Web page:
PW: You taught English literature at Yale and wrote your thesis on Keats. How did that background influence your science writing in On Food and Cooking?
Harold McGee: I initially went to Caltech intending to study astronomy or maybe chemistry, but discovered I was more interested in looking at the stars and thinking about what an amazing place the universe is than in working out equations to describe how much light gets through a dust cloud. I was convinced by the literature professors at Caltech that I should get a bachelor of science in literature. So I was able to stay and study literature, but also cherry pick the most interesting science classes. Then I went off to Yale to do graduate work. I loved teaching writing courses. I'd never thought about writing as something to approach systematically and analytically. So I started writing about what I was interested in, the science of everyday life, the things that are going on a little closer to us than the stars.
The line "the egg is the sun's light refracted into life" is very poetic.
That is the kind of stuff that I really love. Food is a wonderful subject because there are so many different aspects of it—from purely mechanical aspects to cultural and historical. But what I get the most satisfaction from is tracing those transformations—from the energy of the sun to the sunlight yolk on our plate.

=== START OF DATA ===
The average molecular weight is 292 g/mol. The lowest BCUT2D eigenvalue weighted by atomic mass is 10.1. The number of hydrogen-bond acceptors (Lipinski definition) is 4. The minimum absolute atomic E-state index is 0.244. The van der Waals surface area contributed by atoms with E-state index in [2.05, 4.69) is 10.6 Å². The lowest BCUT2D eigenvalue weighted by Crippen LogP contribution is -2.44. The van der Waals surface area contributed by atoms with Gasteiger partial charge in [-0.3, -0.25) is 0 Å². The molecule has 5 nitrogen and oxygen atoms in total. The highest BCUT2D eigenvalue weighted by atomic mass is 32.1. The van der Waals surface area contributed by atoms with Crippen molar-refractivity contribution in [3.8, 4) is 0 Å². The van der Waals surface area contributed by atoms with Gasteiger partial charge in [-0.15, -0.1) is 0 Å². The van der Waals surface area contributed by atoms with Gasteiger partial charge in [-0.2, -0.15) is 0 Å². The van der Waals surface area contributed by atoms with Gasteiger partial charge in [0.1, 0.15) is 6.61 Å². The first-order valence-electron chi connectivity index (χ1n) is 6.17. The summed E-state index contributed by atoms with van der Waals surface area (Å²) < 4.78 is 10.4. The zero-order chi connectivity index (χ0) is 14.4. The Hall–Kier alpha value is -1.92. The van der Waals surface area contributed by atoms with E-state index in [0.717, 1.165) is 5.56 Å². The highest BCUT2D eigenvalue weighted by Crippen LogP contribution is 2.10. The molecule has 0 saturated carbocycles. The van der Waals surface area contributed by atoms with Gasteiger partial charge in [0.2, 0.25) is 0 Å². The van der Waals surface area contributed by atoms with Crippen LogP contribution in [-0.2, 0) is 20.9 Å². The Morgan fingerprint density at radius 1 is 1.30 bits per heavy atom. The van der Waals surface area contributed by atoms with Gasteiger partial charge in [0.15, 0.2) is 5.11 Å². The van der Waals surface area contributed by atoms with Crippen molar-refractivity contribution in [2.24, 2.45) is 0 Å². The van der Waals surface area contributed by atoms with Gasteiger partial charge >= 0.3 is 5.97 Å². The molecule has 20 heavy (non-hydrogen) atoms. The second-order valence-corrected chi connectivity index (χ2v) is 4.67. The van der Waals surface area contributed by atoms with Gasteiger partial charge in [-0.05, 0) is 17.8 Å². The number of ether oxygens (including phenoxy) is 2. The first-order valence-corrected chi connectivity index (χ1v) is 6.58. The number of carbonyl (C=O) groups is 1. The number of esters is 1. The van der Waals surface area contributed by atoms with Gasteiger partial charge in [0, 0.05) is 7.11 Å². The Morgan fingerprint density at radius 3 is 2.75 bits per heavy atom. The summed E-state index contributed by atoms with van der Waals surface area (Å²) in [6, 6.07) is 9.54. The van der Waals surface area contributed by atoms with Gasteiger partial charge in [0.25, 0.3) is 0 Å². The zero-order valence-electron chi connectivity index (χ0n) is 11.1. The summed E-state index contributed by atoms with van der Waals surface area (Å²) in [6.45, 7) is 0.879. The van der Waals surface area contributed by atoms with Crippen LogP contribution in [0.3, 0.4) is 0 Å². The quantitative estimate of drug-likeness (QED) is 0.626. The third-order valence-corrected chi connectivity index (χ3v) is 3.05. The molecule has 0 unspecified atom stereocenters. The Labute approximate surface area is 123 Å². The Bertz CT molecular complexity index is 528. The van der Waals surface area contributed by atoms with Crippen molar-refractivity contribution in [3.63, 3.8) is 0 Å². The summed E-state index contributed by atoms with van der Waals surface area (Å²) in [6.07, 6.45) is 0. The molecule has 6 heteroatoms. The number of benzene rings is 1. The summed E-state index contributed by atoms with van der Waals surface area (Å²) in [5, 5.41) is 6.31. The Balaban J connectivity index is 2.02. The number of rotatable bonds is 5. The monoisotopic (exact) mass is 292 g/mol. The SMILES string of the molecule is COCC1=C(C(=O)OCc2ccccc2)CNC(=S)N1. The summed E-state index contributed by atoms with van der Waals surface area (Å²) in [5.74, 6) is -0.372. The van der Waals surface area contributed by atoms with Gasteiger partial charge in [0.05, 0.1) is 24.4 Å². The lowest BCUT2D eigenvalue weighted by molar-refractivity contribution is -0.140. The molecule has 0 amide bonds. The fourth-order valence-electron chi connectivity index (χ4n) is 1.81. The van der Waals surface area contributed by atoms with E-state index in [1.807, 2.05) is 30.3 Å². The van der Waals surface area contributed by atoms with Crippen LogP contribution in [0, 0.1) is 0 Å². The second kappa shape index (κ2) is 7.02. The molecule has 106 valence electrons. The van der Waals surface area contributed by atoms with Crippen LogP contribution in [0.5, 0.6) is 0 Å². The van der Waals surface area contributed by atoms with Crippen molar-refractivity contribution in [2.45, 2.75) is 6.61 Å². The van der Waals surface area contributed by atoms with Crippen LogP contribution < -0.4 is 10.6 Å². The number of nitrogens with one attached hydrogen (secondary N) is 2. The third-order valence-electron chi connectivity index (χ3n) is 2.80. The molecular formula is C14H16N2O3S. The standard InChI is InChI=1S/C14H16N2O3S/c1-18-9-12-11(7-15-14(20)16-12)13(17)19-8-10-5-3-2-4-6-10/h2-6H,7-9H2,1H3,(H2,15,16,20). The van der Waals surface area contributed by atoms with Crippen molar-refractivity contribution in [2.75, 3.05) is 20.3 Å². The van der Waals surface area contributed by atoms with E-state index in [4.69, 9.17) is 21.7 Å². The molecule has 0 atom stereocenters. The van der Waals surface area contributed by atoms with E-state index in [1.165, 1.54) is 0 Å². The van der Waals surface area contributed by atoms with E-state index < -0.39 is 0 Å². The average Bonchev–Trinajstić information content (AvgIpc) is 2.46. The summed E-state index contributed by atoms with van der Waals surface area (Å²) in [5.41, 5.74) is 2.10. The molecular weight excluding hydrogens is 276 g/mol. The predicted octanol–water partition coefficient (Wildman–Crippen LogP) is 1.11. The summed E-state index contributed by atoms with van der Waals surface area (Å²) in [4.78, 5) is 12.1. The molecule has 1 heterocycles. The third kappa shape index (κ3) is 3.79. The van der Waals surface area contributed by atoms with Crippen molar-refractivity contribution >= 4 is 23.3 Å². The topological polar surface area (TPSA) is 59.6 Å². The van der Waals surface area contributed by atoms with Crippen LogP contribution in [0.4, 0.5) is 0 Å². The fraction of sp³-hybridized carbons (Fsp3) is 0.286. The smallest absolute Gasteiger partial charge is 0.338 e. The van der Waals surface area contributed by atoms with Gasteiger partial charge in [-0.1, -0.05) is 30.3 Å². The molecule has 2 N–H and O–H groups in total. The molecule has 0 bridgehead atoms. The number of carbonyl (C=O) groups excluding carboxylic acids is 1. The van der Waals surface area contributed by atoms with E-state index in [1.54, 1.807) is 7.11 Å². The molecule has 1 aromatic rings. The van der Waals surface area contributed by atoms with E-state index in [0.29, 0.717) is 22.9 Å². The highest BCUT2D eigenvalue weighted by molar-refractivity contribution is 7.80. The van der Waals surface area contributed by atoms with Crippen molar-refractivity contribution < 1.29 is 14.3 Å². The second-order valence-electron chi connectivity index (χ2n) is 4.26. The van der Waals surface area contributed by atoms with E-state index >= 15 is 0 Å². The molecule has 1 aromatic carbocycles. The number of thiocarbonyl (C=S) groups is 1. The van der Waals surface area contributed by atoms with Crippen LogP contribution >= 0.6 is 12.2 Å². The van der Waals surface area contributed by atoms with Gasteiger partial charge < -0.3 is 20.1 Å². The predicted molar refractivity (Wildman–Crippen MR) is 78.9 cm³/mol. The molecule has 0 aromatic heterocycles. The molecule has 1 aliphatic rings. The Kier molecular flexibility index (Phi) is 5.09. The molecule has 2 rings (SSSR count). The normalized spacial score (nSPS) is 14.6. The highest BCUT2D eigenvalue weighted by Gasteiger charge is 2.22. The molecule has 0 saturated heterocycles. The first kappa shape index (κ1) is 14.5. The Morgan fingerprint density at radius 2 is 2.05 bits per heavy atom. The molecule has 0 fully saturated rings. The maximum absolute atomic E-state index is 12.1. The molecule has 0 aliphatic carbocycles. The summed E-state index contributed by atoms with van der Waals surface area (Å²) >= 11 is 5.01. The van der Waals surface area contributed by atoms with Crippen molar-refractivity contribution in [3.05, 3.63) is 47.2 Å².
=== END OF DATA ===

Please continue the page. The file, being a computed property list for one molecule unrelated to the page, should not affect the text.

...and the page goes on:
Have you spent the last 20 years really writing, and rewriting, different portions of this new edition?
It's been more in the last 10 years. Not quite as bad as 20! I initially thought it would take about as long to rewrite it as it took to write it in the first place. I was mistaken. The American public in the intervening 10 years had gotten much more interested in food and much more knowledgeable about food, so there was more to explain.
How has food science changed since the first edition?
Our understanding of flavor and our perception of flavor is light years ahead of where it was 20 years ago. Back then, there were all these wacky ideas about our smell and taste buds and what certain combinations and permutations did—it was very theoretical.
You mention that when making caramel, the sugar molecules break down into hundreds of different flavor components, including some that are antioxidants—does that mean that caramel is better for you to eat than just straight table sugar?
[Laughs.] I think you could make arguments both ways. You'd have to, to answer it definitively, feed somebody a lot of sugar and a lot of caramel and see what happens. But caramel also creates other chemicals that cause DNA damage, so it's a mix, like everything in life. And where the overall balance ends up, I'm not completely sure. I think that I would not overindulge in caramel.
You've answered many of the questions you left unanswered in the first edition. What are some of the answers we won't find until the third edition?
Something I think that is still mysterious is gluten. Bread. There's a new theory about what's going on in gluten—how those protein molecules combine with each other and combine into this amazing, almost living superstructure. But the jury is still out on how it all really works. I really hope that that's in my book next time.